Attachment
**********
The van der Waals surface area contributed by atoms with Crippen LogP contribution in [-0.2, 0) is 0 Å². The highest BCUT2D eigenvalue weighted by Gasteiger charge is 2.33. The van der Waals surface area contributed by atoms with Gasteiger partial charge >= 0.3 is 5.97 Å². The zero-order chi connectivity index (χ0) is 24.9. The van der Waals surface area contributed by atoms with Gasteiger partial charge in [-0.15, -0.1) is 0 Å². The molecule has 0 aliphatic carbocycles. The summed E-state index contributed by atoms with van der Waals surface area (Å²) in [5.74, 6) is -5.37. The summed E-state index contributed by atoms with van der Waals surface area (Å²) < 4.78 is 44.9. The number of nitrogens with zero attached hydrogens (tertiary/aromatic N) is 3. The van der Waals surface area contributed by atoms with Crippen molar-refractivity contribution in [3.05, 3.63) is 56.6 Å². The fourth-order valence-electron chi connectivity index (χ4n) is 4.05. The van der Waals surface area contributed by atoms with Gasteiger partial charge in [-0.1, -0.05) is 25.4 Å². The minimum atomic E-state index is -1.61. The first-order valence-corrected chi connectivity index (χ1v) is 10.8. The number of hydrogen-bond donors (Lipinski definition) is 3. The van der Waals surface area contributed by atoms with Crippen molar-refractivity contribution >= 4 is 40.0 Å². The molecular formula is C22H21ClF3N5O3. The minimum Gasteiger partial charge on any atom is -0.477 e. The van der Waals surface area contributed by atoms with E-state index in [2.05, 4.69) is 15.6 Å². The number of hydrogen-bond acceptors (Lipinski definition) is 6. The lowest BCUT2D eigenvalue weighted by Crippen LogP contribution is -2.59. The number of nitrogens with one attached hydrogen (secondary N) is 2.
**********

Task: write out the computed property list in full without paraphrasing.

The van der Waals surface area contributed by atoms with Crippen LogP contribution in [-0.2, 0) is 0 Å². The highest BCUT2D eigenvalue weighted by Gasteiger charge is 2.33. The van der Waals surface area contributed by atoms with Gasteiger partial charge >= 0.3 is 5.97 Å². The zero-order chi connectivity index (χ0) is 24.9. The van der Waals surface area contributed by atoms with Gasteiger partial charge in [-0.15, -0.1) is 0 Å². The molecule has 0 aliphatic carbocycles. The summed E-state index contributed by atoms with van der Waals surface area (Å²) in [5.74, 6) is -5.37. The summed E-state index contributed by atoms with van der Waals surface area (Å²) < 4.78 is 44.9. The number of nitrogens with zero attached hydrogens (tertiary/aromatic N) is 3. The van der Waals surface area contributed by atoms with Crippen molar-refractivity contribution in [3.05, 3.63) is 56.6 Å². The fourth-order valence-electron chi connectivity index (χ4n) is 4.05. The van der Waals surface area contributed by atoms with Gasteiger partial charge in [-0.1, -0.05) is 25.4 Å². The minimum atomic E-state index is -1.61. The first-order valence-corrected chi connectivity index (χ1v) is 10.8. The number of hydrogen-bond donors (Lipinski definition) is 3. The van der Waals surface area contributed by atoms with Crippen molar-refractivity contribution >= 4 is 40.0 Å². The molecular formula is C22H21ClF3N5O3. The minimum Gasteiger partial charge on any atom is -0.477 e. The van der Waals surface area contributed by atoms with E-state index in [2.05, 4.69) is 15.6 Å². The number of hydrogen-bond acceptors (Lipinski definition) is 6. The lowest BCUT2D eigenvalue weighted by Crippen LogP contribution is -2.59. The number of nitrogens with one attached hydrogen (secondary N) is 2.